Life has happened. It passed you by with barely a goodbye. A “so long,” and a “see you later,” is all that's left; so much more you could have done with your life. We all have our bucket lists that we wanted to complete in life. Some do more than others, some never even get started. Welcome to Life as it Happened a fictional retelling of those real bucket list items we all hope to complete before our last candle is snuffed. All are welcome to join in and contribute the stories of how they think their experiences would go. I'm your host, Marc Sakol, and I'm here to say “Hello” before Father Time says, “Goodbye.”

Wednesday, August 4, 2010

7. Take a 300 mile hike.

The idea was inspired by a friend, who nobly -- although perhaps misguidedly -- made the decision to walk from his home in Champaign, Illinois to Chinatown; more precisely, to the Zodiac statue of the Rabbit. He was unable to do the full one-hundred-mile trip on foot. Pain, the most intense storm Illinois had seen that year, and poor preparation all conspired to do him in, and only fifty or so miles were done by foot alone.

But the idea of it -- of abandoning the world at large to truly experience it -- that stuck with me. And so, in late spring 2034, I took the first steps towards changing my life through suffering.

The preparation.

I read blogs, watched vlogs. This was not a new concept; human beings are one of the hardiest animals in nature, capable of maintaining reasonable speeds for miles and miles and miles. but I was not in shape, not by far, and age had been taking its toll on me. It's pretty rare for a thirty-year-old to submit himself to the hell of a multi-day trip, let alone someone pushing fifty.

It wasn't like my life was worth living in and of itself. Still stuck as a programmer, my first wife gone -- who gave a shit how I spent my vacation hours? So I started dropping hours in my work schedule; cancelled my therapist; and pushed myself. Whatever it was I did, it wouldn't be as hard as Israel, wouldn't be as hard as this trip. Thinking about it now, it's kind of sad how little preparation my military stint offered me. Firing a gun or piloting a drone wasn't the same as walking three hundred miles. Killing a guy didn't help me be friends with anyone. And I was sure I would need friends to make it.

Ten miles out.

I remember walking down Prospect Avenue, the sky a beautiful red as the sun had begun to rise, and my iPod randomly turning itself off.

"What the flying fuck? Piece of shit." I whacked it with the heel of my palm a few times, to no avail. So I kept walking, grumbling miserably to myself. I'd barely begun, and already things were turning sour. I actually almost said "At least things couldn't get worse," but cut myself off halfway through. Now, I wasn't -- I'm still not -- a superstitious guy, but even so.... there are just certain things you don't say.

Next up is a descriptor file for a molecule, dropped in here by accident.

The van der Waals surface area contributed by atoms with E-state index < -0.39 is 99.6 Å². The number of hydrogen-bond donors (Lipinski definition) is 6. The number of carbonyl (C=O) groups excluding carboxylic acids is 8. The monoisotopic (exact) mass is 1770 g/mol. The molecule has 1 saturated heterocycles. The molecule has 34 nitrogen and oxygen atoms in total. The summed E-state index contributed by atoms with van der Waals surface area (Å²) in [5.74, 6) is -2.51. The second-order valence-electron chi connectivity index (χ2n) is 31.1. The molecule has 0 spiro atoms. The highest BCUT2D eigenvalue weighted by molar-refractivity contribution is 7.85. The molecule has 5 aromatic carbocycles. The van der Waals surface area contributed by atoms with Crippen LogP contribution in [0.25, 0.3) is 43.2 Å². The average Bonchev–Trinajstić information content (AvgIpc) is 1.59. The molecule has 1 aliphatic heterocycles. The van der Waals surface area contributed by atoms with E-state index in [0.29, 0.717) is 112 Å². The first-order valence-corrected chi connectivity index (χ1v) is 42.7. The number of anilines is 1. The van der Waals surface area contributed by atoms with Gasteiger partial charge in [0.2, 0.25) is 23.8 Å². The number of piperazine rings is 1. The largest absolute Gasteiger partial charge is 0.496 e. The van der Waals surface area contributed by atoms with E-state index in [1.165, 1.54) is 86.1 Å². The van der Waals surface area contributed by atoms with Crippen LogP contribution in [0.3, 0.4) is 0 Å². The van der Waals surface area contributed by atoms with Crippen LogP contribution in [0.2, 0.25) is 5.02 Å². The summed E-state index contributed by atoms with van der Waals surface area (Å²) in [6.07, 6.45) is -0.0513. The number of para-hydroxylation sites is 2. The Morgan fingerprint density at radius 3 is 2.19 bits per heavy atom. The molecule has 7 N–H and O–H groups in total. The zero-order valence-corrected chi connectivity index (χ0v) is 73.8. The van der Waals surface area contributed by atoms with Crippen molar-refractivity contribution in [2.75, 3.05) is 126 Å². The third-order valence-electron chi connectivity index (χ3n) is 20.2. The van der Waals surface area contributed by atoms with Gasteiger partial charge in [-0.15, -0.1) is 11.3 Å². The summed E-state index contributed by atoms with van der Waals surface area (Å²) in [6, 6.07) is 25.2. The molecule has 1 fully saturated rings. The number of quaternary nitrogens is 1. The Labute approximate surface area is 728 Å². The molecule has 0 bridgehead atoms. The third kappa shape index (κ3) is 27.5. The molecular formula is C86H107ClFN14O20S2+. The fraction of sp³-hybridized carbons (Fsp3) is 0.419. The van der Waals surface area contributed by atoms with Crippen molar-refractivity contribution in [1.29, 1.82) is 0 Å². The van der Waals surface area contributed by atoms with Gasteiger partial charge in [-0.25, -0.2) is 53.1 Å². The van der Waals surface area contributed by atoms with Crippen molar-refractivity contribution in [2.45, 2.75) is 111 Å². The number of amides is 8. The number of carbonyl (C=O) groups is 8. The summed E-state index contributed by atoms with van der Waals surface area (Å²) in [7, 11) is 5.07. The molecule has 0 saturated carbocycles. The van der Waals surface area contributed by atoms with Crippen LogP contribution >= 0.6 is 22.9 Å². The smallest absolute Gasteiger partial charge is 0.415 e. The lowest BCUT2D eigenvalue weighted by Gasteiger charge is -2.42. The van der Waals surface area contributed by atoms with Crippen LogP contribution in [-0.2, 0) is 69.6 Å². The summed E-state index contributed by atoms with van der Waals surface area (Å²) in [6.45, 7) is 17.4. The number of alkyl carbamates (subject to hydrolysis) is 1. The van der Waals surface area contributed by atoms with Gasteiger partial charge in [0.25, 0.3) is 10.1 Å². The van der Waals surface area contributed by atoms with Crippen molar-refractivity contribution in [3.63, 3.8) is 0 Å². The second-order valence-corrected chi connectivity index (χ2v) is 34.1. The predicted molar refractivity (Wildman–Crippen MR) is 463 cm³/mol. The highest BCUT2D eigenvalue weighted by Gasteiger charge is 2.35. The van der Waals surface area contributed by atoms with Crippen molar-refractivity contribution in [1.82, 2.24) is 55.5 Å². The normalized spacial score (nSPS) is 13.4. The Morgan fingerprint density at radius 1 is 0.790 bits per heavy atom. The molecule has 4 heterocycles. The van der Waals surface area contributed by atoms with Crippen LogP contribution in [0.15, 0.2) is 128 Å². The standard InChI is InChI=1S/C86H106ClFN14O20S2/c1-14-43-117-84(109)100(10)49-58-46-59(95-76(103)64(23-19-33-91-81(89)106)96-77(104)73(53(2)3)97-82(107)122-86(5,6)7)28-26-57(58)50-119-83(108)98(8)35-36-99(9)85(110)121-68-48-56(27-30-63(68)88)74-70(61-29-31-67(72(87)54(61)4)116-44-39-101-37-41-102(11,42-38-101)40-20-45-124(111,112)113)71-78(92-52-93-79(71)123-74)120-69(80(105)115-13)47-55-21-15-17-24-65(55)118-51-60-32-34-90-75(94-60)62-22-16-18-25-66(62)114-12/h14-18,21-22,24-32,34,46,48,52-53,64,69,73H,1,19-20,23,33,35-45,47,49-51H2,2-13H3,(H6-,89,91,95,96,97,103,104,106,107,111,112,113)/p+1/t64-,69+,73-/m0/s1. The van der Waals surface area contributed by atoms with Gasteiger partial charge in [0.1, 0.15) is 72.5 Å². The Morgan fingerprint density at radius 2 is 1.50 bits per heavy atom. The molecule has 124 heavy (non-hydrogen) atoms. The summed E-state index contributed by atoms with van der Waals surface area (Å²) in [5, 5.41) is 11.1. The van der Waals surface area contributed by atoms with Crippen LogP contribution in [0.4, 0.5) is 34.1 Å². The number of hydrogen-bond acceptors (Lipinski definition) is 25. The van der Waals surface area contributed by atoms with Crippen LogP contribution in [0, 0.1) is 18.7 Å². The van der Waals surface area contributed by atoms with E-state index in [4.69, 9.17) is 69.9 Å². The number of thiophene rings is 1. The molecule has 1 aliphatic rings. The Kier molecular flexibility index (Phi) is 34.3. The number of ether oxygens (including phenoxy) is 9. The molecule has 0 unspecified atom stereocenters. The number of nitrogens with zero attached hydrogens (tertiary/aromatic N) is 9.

Forty three miles out.

It was at about this point in time that I began to realize the real folly of my situation. It wasn't the walking itself, although I had already switched socks once on the trip and my feet were aching beyond anything imaginable. It was that I had to walk along highways, and statistically, the odds were pretty good that I would get hit by car well before I made my destination.

The drivers were rude, too. They liked to swerve close to me, one window down, while some snot-nosed little shit shouted obscenities. "Fuck you, old man!" "The road's for cars, dumbass!" Yes, thank you, kid-with-la-brea-piercing. I had no clue that a road was for cars.

The problem was exacerbated when, forty three miles out, I ran into two cars already pulled to the side of the road, blinkers on. There had been a fender bender, it seemed, and what looked to be an ex-military guy like me was chewing out the other person, still in his or her car, hidden in the driver's seat.

"Excuse me," I said, trying to pass around the pissed-off Marine. He spun around, spittle flying, and I realized he wasn't any ordinary soldier; he was a red pill reject. I realized that the only thing worse than directly antagonizing him is trying to avoid him, but I'm exhausted and frustrated from the trip so far. The light of cars zooming past us is blinding, and in the LED luminance his face was a whitewashed grimace, an ivory mask of frustration and impotent rage.

I don't remember what he said, but I remember very distinctly the confused look in his eyes when I jingle my dog tags. "Look," I said in my most calming voice, "just... jack the guy in the face once, he'll learn his mistake, he won't do it again. I'm walking to St. Louis. I'm fine." I almost told him it was a training exercise, but before I could speak I realized that meant he would probably follow me. Red pill guys are obsessive about training. So I just walked away and hoped to high hell that he didn't do anything.

He didn't; behind me, there was the sound of a window breaking.

One hundred and fifteen miles.

This was the... third day, I think. Yeah. Start of the third day. I was bleeding profusely from my feet and the skin on my shoulders had been rubbed raw from my pack digging into my neck. I left the hotel with all of my food in my room. My original plan had been to just keep walking and walking and walking and walking and live on my own, but this was just idealism, and I had no hurry. I doubted that my job would want me back when I finished, anyways. So I was going to take my time, stop pushing so hard, and just eat at a restaurant or diner whenever I was hungry.

This turns out to be pretty good for my sanity, if not the exercise itself. I'm stopping far more frequently, and at the first place I eat -- an Arby's -- I ordered way too much terrible food, forcing me to stop an hour later at a shady gas station. I'm nearing one of the more dangerous areas, but I'd made sure that my route didn't cross any of the official gang zones. Still, wandering around just to find food has left me lazy and uncomfortable, and I make almost no progress.

One hundred and seventy two miles.